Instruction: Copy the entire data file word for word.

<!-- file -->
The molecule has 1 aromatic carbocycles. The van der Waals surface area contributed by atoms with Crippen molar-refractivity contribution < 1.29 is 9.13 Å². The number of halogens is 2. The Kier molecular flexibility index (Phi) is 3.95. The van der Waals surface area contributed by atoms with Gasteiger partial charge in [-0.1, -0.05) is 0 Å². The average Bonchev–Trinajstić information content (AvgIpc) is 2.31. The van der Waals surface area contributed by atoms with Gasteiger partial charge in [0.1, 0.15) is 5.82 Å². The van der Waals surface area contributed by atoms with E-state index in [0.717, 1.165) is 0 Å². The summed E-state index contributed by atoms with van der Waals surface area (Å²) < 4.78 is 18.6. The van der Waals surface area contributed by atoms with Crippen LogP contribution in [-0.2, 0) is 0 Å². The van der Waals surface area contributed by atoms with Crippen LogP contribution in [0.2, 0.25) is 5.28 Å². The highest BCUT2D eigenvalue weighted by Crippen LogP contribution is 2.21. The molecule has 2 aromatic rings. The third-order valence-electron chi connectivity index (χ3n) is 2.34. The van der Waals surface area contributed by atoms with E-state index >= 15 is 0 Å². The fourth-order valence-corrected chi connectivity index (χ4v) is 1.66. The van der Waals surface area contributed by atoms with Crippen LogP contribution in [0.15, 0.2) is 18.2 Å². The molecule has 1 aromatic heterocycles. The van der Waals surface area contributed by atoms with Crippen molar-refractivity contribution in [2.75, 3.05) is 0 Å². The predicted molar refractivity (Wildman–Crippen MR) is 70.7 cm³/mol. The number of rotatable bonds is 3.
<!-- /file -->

The molecule has 1 aromatic carbocycles. The van der Waals surface area contributed by atoms with Crippen molar-refractivity contribution < 1.29 is 9.13 Å². The number of halogens is 2. The Kier molecular flexibility index (Phi) is 3.95. The van der Waals surface area contributed by atoms with Gasteiger partial charge in [-0.1, -0.05) is 0 Å². The average Bonchev–Trinajstić information content (AvgIpc) is 2.31. The van der Waals surface area contributed by atoms with Gasteiger partial charge in [0.1, 0.15) is 5.82 Å². The van der Waals surface area contributed by atoms with E-state index in [0.717, 1.165) is 0 Å². The summed E-state index contributed by atoms with van der Waals surface area (Å²) < 4.78 is 18.6. The van der Waals surface area contributed by atoms with Crippen LogP contribution in [-0.2, 0) is 0 Å². The van der Waals surface area contributed by atoms with Crippen LogP contribution in [0.2, 0.25) is 5.28 Å². The highest BCUT2D eigenvalue weighted by Crippen LogP contribution is 2.21. The molecule has 2 aromatic rings. The third-order valence-electron chi connectivity index (χ3n) is 2.34. The van der Waals surface area contributed by atoms with E-state index >= 15 is 0 Å². The fourth-order valence-corrected chi connectivity index (χ4v) is 1.66. The van der Waals surface area contributed by atoms with Crippen LogP contribution in [0.15, 0.2) is 18.2 Å². The molecule has 1 aromatic heterocycles. The van der Waals surface area contributed by atoms with Crippen molar-refractivity contribution in [2.75, 3.05) is 0 Å². The predicted molar refractivity (Wildman–Crippen MR) is 70.7 cm³/mol. The number of rotatable bonds is 3.